America’s largest outdoor shrine, the National Shrine of Our Lady of the Snows is located in nearby Belleville, Illinois. Founded in 1958, the Shrine is open to people of all faiths and hosts a variety of special events including Hispanic and African cultural celebrations, the Our Lady of the Snows Novena and the popular Way of Lights. Visitors drive through the magical holiday display, which tells the story of the first Christmas in hundreds of thousands of tiny, white lights.

The Shrine of St. Joseph, which opened in 1846, is noted as the site of a miracle that saved the life of a dying man who was healed after kissing a relic of St. Peter Claver. The miracle was authenticated as one of two miracles needed to canonize the saint, known for his work among the African people of the Americas. The central altar, called the Altar of Answered Prayers, was installed in 1867 after the parishioners asked St. Joseph to intercede and save them from a deadly cholera epidemic that swept the city. On the second Sunday of the month, St. Padre Pio Devotion and Rosary is recited before the 11 a.m., and on the third Sunday, the choir sings the Mass in Latin in the Baroque-style church accompanied by one of the largest handmade Pfeffer tracker organs in existence. Annual events held at the site include the Shrine of St. Joseph Festival and the Feast of Corpus Christi in June.

Every June, the “Fiesta in Florissant” is held at the Knights of Columbus Park in nearby Florissant. The two-day event features continuous music and entertainment from Hispanic cultural groups, dancers, bands and more. Other attractions include Hispanic arts and crafts, a children’s pavilion, a variety of information booths, and foods and beverages from Latin and South America. The “Greater St. Louis Hispanic Festival” attracts a diverse crowd to Soldiers Memorial in downtown St. Louis each September. Activities at the free event include live Latino bands, folkloric dancers, a children’s pavilion, giveaways, information booths and authentic Hispanic foods and arts and crafts.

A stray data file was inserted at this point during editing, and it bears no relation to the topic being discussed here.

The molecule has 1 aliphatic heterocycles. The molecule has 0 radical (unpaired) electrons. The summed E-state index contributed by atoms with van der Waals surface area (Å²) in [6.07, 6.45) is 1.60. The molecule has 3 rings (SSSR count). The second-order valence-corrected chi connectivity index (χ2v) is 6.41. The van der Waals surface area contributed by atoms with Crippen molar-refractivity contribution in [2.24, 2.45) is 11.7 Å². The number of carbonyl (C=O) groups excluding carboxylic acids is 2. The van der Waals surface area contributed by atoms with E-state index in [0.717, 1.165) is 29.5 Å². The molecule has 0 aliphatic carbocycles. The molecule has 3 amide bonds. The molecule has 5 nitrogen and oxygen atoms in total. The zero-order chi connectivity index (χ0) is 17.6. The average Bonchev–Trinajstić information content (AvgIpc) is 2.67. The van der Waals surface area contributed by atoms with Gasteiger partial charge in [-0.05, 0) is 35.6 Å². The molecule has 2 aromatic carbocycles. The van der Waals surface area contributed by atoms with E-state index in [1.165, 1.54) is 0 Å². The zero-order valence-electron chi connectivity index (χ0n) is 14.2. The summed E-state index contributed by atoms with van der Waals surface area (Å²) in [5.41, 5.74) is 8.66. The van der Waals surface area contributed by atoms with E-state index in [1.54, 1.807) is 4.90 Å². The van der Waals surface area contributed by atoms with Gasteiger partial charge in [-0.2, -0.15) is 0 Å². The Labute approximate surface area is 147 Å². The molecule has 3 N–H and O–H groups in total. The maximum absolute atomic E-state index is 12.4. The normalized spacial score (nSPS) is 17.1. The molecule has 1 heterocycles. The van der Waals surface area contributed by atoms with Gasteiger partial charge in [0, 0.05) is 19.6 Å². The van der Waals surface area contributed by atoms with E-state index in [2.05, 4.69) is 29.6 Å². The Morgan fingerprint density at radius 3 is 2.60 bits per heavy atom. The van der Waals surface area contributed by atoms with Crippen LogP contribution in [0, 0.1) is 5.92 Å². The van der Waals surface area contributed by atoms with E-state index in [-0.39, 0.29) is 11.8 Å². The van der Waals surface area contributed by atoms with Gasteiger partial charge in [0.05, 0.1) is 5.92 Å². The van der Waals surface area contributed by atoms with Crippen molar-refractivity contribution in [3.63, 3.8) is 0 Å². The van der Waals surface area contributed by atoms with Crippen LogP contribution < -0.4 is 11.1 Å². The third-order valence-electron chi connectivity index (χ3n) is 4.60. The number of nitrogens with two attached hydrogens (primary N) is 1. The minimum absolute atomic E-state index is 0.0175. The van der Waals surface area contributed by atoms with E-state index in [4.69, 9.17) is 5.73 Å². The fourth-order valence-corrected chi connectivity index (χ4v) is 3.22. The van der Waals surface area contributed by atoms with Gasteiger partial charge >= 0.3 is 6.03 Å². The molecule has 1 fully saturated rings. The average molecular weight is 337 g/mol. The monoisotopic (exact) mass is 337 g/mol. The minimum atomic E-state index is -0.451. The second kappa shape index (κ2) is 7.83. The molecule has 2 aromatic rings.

In August, St. Louis celebrates the region’s myriad cultures and traditions during the “Festival of Nations” in Tower Grove Park. The multiethnic celebration features dance, music, food, cultural and educational exhibits, folk art demonstrations and a craft market. There’s even a free shuttle service available throughout the park. Produced annually by the International Institute of St. Louis, the free two-day event is held in a rare Victorian walking park filled with ornate gazebos and statuary that was created in 1868 and is now a National Historic Landmark.

Additional local resources for Hispanics include: the Hispanic Chamber of Commerce of Metropolitan St. Louis; Cambio de Colores/Change of Colors Annual Conference; and Hispanic St. Louis. Two popular Spanish media sources in the region include El Mundo Latino and La Voz bilingual newspapers.

For information on St. Louis’ many multicultural events, check out our events calendar. For more information on new immigrant communities, contact the International Institute of St. Louis at (314) 773-9090.